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  100. ^ Lester R. Brown, Melting Mountain Glaciers Will Shrink Grain Harvests in China and India, PLAN B UPDATE, Earth Policy Institute (20 March 2008), available athttp://www.earth-policy.org/Updates/2008/Update71.htm (Melting Himalayan glaciers will soon reduce water supply for major Chinese and Indian rivers (Ganges, Yellow River, Yangtze River) that irrigate rice and wheat crops that feed hundreds of millions and "could lead to politically unmanageable food shortages.").
  101. ^ Jing Ming, Zhencai Du, Cunde Xiao et al., 2012. Darkening of the mid-Himalaya glaciers since 2000 and the potential causes. Environ. Res. Lett., 7(1): 014021.
  102. ^ IPCC, Changes in Atmospheric Constituents and in Radiative Forcing, in CLIMATE CHANGE 2007: THE PHYSICAL SCIENCE BASIS. CONTRIBUTION OF WORKING GROUP I TO THE FOURTH ASSESSMENT REPORT OF THE INTERGOVERNMENTAL PANEL ON CLIMATE CHANGE 129, 136, 163 (2007), available at http://www.ipcc.ch/ipccreports/ar4-wg1.htm
  103. ^ a b "Third-World Stove Soot Is Target in Climate Fight" article by Elizabeth Rosenthal in The New York Times April 15, 2009
  104. ^ See id. at 164, 170, 174–76, 217–34 (citing studies by Ramanathan, Jacobson, Zender, Hansen, and Bond); supra notes 3-4 (Zender Testimony and Ramanathan Testimony); infra notes 9 and 42 (Jacobson Testimony and Bond Testimony).
  105. ^ V. Ramanathan, Testimony for the Hearing on Black Carbon and Climate Change, U.S. House Committee on Oversight and Government Reform 4 (18 October 2007), available at http://oversight.house.gov/images/stories/documents/20071018110734.pdf [hereinafter Ramanathan Testimony] (The developed nations have reduced their black carbon emissions from fossil fuel sources by a factor of 5 or more. Thus the technology exists for a drastic reduction of fossil fuel related black carbon); but compare Bond, T. C., E. Bhardwaj, R. Dong, R. Jogani, S. Jung, C. Roden, D. G. Streets, and N. M. 'Trautmann Historical emissions of black and organic carbon aerosol from energy-related combustion, 1850–2000, 21 Global Biogeochemical Cycles GB2018 (2007) (Previous work suggests a rapid rise in [global] black carbon emissions between 1950 and 2000; this work supports a more gradual, smooth increase between 1950 and 2000).
  106. ^ Ramanathan Testimony, supra note 8, at 3 ("Thus a drastic reduction in BC has the potential of offsetting the CO2 induced warming for a decade or two.").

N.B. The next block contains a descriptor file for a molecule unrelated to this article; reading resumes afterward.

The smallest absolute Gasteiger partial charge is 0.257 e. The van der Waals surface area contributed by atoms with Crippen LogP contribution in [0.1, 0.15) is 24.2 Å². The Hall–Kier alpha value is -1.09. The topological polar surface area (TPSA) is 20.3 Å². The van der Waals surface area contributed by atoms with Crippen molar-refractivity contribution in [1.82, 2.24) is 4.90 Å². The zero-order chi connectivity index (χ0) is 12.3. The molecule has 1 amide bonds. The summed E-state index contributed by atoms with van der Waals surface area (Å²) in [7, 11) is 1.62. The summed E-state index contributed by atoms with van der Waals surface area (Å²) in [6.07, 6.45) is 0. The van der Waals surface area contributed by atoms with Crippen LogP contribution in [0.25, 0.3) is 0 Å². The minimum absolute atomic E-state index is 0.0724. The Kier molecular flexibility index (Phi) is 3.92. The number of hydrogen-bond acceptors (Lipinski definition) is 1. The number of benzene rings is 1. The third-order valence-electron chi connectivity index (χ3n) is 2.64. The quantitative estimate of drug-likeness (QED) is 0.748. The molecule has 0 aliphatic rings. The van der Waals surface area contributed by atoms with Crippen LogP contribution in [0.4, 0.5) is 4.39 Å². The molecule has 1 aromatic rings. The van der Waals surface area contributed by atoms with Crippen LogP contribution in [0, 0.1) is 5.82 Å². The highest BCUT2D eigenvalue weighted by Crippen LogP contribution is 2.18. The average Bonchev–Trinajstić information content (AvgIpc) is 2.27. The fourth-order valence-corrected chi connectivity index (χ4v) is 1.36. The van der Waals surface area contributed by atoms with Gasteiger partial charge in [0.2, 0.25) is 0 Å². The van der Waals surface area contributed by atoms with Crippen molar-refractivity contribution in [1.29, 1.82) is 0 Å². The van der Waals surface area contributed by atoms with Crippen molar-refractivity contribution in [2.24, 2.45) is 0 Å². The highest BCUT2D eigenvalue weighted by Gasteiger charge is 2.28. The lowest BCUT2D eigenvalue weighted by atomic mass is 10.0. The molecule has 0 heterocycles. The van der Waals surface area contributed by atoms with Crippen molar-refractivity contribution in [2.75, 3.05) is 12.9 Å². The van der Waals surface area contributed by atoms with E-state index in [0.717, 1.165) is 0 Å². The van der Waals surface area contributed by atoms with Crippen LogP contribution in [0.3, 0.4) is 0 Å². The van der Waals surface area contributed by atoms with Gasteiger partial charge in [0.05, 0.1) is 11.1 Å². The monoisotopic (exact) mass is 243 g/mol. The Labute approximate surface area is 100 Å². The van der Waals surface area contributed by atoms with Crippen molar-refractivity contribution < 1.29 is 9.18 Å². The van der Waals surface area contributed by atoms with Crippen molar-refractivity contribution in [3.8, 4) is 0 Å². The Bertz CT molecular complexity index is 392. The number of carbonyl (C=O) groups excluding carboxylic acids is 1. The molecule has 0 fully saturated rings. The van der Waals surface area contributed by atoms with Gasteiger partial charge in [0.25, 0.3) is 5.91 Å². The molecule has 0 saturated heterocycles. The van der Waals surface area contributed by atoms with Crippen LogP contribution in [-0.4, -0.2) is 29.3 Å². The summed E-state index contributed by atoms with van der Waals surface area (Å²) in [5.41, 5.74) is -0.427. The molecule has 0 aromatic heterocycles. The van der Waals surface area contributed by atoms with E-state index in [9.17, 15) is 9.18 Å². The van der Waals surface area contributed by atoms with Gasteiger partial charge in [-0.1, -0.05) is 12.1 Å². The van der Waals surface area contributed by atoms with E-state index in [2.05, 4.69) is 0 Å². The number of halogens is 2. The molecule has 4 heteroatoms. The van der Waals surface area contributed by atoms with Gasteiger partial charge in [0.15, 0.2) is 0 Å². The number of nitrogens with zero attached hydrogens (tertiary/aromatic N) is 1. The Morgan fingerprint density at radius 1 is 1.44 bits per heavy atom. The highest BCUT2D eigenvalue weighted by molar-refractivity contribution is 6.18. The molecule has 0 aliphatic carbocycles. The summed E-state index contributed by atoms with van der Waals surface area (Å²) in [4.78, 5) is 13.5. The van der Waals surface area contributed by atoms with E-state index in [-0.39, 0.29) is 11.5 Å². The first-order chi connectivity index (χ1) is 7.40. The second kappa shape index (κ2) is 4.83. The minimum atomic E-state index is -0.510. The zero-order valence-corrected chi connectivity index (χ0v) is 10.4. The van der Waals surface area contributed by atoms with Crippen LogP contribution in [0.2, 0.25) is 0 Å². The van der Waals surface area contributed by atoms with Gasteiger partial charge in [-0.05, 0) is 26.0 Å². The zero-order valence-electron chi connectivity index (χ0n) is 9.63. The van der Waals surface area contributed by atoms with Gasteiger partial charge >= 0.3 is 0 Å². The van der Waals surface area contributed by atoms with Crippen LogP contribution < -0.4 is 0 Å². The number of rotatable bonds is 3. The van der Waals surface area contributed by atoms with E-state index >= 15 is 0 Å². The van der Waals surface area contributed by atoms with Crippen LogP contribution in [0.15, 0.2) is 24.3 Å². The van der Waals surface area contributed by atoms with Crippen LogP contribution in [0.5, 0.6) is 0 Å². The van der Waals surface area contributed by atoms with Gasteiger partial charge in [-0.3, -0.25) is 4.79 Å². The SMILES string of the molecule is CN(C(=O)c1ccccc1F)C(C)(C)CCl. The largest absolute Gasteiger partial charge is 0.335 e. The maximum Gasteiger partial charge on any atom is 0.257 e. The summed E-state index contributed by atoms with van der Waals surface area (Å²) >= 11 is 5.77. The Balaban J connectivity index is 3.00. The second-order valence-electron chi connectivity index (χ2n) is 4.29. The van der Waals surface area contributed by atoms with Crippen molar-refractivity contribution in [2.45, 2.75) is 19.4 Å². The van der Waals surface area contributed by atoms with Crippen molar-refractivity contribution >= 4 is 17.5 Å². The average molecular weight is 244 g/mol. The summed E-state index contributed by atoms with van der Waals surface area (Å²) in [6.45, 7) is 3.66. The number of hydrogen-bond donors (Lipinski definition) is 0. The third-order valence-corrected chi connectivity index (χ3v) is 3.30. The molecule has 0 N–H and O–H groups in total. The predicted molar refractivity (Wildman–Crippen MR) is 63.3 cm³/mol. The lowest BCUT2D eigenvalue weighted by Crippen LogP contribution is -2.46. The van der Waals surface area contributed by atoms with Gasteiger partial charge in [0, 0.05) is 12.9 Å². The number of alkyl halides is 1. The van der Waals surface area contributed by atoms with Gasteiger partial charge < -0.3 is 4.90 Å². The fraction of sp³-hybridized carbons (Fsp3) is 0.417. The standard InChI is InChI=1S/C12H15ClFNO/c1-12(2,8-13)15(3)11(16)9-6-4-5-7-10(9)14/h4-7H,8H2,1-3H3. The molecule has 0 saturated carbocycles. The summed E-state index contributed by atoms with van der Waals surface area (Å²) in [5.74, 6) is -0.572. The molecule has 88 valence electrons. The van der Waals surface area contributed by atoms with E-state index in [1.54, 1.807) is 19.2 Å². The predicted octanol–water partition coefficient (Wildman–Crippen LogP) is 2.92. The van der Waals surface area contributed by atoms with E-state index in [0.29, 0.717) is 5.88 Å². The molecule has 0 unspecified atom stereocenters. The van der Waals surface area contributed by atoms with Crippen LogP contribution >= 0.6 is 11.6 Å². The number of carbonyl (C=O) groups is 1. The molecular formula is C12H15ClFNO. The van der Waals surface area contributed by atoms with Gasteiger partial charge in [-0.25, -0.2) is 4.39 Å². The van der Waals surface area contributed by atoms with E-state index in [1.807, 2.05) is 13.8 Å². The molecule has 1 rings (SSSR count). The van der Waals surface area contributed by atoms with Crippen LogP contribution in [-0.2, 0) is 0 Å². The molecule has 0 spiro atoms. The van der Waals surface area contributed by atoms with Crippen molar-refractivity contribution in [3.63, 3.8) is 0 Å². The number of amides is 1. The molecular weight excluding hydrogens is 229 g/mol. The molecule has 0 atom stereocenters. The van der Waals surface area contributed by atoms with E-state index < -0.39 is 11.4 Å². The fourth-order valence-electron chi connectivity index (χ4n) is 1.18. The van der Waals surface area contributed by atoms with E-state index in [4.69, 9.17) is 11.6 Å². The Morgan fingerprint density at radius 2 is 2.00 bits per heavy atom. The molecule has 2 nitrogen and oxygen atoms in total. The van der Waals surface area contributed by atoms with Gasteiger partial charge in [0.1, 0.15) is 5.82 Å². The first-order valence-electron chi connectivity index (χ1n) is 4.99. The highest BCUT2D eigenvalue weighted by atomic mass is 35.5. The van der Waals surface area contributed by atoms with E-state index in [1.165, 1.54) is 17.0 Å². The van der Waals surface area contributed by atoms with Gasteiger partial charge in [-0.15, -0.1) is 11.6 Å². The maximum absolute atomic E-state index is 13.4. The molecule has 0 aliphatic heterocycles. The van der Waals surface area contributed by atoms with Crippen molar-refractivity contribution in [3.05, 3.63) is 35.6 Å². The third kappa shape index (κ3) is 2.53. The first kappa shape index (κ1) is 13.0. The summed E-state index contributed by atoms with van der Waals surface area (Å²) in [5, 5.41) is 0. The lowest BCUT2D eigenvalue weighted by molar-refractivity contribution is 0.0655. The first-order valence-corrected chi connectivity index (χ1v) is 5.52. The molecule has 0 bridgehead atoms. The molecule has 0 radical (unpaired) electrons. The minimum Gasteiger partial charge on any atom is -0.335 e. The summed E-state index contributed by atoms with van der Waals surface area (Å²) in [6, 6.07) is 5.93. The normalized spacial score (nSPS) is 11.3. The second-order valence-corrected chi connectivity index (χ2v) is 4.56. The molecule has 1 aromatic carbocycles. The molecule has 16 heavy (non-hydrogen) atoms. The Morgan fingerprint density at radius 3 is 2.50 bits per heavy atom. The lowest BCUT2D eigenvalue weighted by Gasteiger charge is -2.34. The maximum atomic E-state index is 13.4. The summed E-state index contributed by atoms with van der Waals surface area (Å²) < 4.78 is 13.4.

107. ^ Timothy Lenton, Hermann Held, Elmar Kriegler, Jim Hall, Wolfgang Lucht, Stefan Rahmstorf, and Hans Joachim Schellnhuber, Tipping elements in the Earth’s climate system, 105 PROC. OF THE NAT’L ACAD. OF SCI. 6 (12 February 2008) ("The greatest threats are tipping the Arctic sea-ice and the Greenland ice sheet. . ."); J. Hansen, Climate Catastrophe, NEW SCIENTIST (28 July 2007) (...the primary issue is whether global warming will reach a level such that ice sheets begin to disintegrate in a rapid, non-linear fashion on West Antarctica, Greenland or both.").
  108. ^ V. Ramanathan and G. Carmichael, supra note 1, at 221 (". . . emissions of black carbon are the second strongest contribution to current global warming, after carbon dioxide emissions.") Numerous scientists also calculate that black carbon may be second only to CO2 in its contribution to climate change, including Tami C. Bond & Haolin Sun, Can Reducing Black Carbon Emissions Counteract Global Warming, ENVIRON. SCI. TECHN. (2005), at 5921 ("BC is the second or third largest individual warming agent, following carbon dioxide and methane."); and J. Hansen, A Brighter Future, 53 CLIMATE CHANGE 435 (2002), available at http://pubs.giss.nasa.gov/docs/2002/2002_Hansen_1.pdf (calculating the climate forcing of BC at 1.0±0.5 W/m2).
  109. ^ V. Ramanathan and G. Carmichael, supra note 4, at 222.
  110. ^ IPCC, "Technical Summary", in Climate Change 2007: The Physical Science basis,. Contribution of Working Group I to the Fourth Assessment Report of the Intergovernmental Panel on Climate Change, 21 (2007) available at http://www.ipcc.ch/ipccreports/ar4-wg1.htm.
  111. ^ James Hansen & Larissa Nazarenko, Soot Climate Forcing Via Snow and Ice Albedos, 101 Proc. of the Nat'l. Acad. of Sci. 423 (13 January 2004) ("The efficacy of this forcing is »2 (i.e. for a given forcing it is twice as effective as CO2 in altering global surface air temperature)"); compare Zender Testimony, supra note 7, at 4 (figure 3); See J. Hansen & L. Nazarenko, supra note 18, at 426. ("The efficacy for changes of Arctic sea ice albedo is >3. In additional runs not shown here, we found that the efficacy of albedo changes in Antarctica is also >3."); See also Flanner, M.G., C.S. Zender, J.T. Randerson, and P.J. Rasch, Present-day climate forcing and response from black carbon in snow, 112 J. GEOPHYS. RES. D11202 (2007) ("The forcing is maximum coincidentally with snowmelt onset, triggering strong snow-albedo feedback in local springtime. Consequently, the "efficacy" of black carbon/snow forcing is more than three times greater than forcing by CO2.").